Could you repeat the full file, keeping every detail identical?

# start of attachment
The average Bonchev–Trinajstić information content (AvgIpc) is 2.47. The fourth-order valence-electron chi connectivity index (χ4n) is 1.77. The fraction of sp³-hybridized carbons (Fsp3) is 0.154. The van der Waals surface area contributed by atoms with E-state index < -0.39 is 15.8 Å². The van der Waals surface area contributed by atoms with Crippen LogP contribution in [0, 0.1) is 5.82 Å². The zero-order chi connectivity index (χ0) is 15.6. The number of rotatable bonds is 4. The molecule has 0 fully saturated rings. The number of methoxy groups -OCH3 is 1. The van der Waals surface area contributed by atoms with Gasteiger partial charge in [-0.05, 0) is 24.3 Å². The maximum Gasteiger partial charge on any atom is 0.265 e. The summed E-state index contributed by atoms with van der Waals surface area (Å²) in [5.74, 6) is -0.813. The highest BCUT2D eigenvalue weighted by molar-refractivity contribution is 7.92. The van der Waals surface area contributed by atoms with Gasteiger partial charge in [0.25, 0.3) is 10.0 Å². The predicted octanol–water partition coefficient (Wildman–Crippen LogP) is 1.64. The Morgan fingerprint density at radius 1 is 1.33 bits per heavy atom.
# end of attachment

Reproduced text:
The average Bonchev–Trinajstić information content (AvgIpc) is 2.47. The fourth-order valence-electron chi connectivity index (χ4n) is 1.77. The fraction of sp³-hybridized carbons (Fsp3) is 0.154. The van der Waals surface area contributed by atoms with E-state index < -0.39 is 15.8 Å². The van der Waals surface area contributed by atoms with Crippen LogP contribution in [0, 0.1) is 5.82 Å². The zero-order chi connectivity index (χ0) is 15.6. The number of rotatable bonds is 4. The molecule has 0 fully saturated rings. The number of methoxy groups -OCH3 is 1. The van der Waals surface area contributed by atoms with Gasteiger partial charge in [-0.05, 0) is 24.3 Å². The maximum Gasteiger partial charge on any atom is 0.265 e. The summed E-state index contributed by atoms with van der Waals surface area (Å²) in [5.74, 6) is -0.813. The highest BCUT2D eigenvalue weighted by molar-refractivity contribution is 7.92. The van der Waals surface area contributed by atoms with Gasteiger partial charge in [0.25, 0.3) is 10.0 Å². The predicted octanol–water partition coefficient (Wildman–Crippen LogP) is 1.64. The Morgan fingerprint density at radius 1 is 1.33 bits per heavy atom.